On hedging for the rupee’s value, companies must move beyond simple ladder-type strategies towards more sophisticated programmes.
When I was in graduate school in the US, we had a Monday night poker game. One of the guys at the table—John Edmonds—was very calm, with a dry sense of humour, and you could almost hear the percentages whirring in his head all the time. He was a regular winner.
I was, delightedly, a much bigger winner, despite paying no real attention to the percentages—I usually had many more than a few beers while we were playing. I was lucky, of course, but, when I was a kid growing up, I had learned from my father that winning at poker required creativity way beyond being able to calculate the percentages. You play poker against other people, and one way to win consistently is to create the impression that you bluff a lot while actually bluffing only occasionally to keep the table off balance. Wearing bright shirts—and, OK, being something of a loudmouth—put that particular trick right up my alley, and, as I said, I was generally a big winner.
I thought of this the other day when I was trying to figure out how the recent fall in forward premiums should influence companies’ risk management strategies, particularly given that this decline appears to be structural with the US Fed near certain to continue to raise rates into 2018.
Historically, with premiums ranging between 6% and 9% over the past several years and spot, almost by definition, unpredictable, the percentage play for importers was to stay unhedged as long as they could remain comfortable rather than pay 40 paise a month to hedge. Equally, it made sense for exporters to hedge a significant part of their exposures upfront. Indeed, many companies stretched their tenor of risk identification out beyond the natural 6-12 months to as much as 2 years (and, in some cases, even more) betting that the rupee’s depreciation would not be more than the mouth-watering premium earning. And this percentage play was—broadly speaking—correct.
Between 2013 and today, the rupee fell from around 55 to 69 (although it has recovered a little bit recently) to the dollar—that’s a decline of about 25% over four years. The daily average two-year decline between January 2013 and April 2015 was `7.50 per dollar. The average spot over this period was `60.02 and the average 12-month premium was 7.48%. Selling two-years forward every day over the period would have generated an average gain of `8.96, nearly `1.50 per dollar better than staying unhedged to enjoy the depreciation.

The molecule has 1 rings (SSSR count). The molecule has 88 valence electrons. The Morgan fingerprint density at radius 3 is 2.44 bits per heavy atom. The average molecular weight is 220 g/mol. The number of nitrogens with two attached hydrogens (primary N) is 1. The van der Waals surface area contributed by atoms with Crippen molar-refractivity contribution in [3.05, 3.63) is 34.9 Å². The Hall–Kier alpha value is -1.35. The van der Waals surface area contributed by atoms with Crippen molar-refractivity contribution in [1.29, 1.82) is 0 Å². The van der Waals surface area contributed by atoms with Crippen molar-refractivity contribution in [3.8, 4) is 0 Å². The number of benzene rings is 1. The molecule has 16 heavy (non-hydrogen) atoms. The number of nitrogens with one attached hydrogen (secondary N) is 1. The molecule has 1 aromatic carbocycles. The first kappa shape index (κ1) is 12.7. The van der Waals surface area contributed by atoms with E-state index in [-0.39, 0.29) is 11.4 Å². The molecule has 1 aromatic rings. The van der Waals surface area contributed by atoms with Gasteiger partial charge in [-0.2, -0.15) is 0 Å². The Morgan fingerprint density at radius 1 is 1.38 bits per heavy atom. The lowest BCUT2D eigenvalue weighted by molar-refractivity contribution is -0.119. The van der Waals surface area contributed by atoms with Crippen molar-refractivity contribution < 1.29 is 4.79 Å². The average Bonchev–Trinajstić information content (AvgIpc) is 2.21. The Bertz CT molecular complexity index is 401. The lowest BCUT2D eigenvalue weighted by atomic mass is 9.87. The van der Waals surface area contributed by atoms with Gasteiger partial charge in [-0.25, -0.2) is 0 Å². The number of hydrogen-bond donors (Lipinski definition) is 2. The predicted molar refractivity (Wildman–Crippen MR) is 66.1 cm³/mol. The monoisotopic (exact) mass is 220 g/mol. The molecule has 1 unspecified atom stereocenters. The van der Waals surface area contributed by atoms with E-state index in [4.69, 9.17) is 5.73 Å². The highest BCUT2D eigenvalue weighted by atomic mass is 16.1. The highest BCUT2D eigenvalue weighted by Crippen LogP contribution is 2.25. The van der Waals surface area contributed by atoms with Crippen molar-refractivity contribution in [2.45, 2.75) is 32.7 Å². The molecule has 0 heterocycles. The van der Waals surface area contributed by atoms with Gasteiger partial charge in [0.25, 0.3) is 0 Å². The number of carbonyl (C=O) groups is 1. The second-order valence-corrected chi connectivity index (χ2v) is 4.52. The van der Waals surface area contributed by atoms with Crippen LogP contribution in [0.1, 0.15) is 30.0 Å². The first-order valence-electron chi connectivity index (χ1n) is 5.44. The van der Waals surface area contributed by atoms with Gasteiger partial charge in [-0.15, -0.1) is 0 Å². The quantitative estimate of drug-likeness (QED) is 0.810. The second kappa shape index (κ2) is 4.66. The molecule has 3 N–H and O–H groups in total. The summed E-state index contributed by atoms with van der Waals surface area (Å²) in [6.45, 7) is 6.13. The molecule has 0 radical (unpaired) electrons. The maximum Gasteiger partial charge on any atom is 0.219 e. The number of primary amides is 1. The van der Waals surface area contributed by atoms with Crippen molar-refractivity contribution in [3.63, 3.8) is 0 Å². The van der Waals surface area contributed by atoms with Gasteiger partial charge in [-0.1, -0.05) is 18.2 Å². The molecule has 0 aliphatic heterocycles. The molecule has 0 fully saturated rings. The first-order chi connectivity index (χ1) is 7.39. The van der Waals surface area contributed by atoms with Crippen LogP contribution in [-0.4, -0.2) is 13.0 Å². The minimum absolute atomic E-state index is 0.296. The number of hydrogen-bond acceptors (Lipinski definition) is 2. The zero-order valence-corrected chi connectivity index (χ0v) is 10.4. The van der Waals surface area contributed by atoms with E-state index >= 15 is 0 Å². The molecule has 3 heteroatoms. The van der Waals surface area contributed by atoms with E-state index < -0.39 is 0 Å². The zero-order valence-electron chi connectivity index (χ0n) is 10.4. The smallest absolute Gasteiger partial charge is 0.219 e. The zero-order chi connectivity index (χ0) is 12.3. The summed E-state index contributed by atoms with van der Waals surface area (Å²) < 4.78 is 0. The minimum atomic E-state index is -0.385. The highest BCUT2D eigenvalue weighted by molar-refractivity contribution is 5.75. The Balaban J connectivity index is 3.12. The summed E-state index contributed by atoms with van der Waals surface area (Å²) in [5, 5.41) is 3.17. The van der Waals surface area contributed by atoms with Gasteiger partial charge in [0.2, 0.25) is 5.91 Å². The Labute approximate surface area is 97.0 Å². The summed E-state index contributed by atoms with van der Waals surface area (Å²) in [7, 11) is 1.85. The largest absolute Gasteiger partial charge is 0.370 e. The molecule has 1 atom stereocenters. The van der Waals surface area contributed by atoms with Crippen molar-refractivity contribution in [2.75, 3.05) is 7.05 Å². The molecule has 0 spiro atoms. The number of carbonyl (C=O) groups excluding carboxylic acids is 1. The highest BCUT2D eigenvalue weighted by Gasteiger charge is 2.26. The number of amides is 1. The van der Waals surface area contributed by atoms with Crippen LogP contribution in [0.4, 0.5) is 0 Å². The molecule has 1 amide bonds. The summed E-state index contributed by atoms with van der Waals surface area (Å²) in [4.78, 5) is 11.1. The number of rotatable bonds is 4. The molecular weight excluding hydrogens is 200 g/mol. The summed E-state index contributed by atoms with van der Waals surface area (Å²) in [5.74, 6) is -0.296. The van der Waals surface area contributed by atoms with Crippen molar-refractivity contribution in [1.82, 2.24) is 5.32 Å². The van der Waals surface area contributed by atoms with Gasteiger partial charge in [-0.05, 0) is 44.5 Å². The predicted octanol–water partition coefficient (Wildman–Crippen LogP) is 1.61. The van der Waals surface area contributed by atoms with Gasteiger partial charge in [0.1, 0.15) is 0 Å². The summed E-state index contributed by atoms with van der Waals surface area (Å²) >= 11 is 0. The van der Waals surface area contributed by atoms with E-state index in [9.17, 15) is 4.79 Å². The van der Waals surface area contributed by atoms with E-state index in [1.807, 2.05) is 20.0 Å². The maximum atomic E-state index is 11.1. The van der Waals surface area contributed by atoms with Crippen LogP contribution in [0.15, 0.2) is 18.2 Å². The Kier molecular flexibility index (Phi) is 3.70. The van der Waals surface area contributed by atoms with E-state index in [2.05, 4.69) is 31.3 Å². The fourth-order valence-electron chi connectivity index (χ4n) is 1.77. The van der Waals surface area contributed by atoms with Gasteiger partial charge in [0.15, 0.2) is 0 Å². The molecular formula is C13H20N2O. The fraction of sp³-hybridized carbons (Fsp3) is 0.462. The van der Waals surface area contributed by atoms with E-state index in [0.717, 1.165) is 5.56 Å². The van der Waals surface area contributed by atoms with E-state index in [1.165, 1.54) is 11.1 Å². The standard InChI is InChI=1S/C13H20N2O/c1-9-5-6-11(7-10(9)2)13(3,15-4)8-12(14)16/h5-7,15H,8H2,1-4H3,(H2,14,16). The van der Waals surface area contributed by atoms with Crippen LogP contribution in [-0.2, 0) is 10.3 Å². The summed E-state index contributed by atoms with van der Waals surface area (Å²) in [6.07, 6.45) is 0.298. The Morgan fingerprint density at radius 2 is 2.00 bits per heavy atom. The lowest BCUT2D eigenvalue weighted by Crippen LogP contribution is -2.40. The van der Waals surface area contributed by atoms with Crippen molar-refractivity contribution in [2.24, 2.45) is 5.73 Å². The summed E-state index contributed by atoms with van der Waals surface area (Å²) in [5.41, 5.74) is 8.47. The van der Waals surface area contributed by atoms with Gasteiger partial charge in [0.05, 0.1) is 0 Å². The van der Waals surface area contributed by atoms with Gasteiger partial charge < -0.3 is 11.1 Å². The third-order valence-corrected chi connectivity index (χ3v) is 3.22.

Of course, this was not a sure bet—there is no such thing. The two-year depreciation exceeded the average premium gains (`8.96) as often as 50% of the time, with a worst case two-year depreciation of `19.50. Thus, the hedge would have lost opportunity—and, in some cases, a huge amount of opportunity—much of the time. Still, on average, it was a good percentage bet, and many companies, particularly in the IT and auto sector, followed this approach.
With the premiums have fallen recently—the 12-month premium is a tad under 5% today—the story has changed. With spot at 65, the gain on selling two-years forward is down to `6.40, more than `1 lower than the average two-year depreciation (`7.50). So, too, for shorter tenors—at 12 months, today’s premium (`3.21) almost exactly discounts the average 12-month depreciation (`3.30), as compared to providing a cushion of nearly 50 paise in the earlier, higher premium environment.
Clearly, the percentage play has changed. Companies who had shifted their risk identification to two years to try and take advantage of the premiums need to quickly shift gears, and companies who were comfortably hedging out to 12 months (and even 6 months) need to revisit their strategies.
You may also like to watch this video
Importantly, there is another, and, perhaps, more significant structural change in the works. Judging from recent price action in the rupee and some anecdotal reports, RBI appears to be much more tolerant of higher rupee volatility. This is a necessary condition to develop a deeper and more mature market. On the other hand, it will throw a real spanner into the calculation of percentages—a “real” FX market is far more complex than playing poker, where there are a finite number of variables (cards).
Thus, companies will need to move beyond simple ladder-type strategies—hedge 50% on day 1, or ensure 90% of Q1, 75% of Q2, 50% of Q3 and 25% of Q4 is hedged, etc—towards more sophisticated, dynamic hedging programmes.
— The author is CEO, Mecklai Financial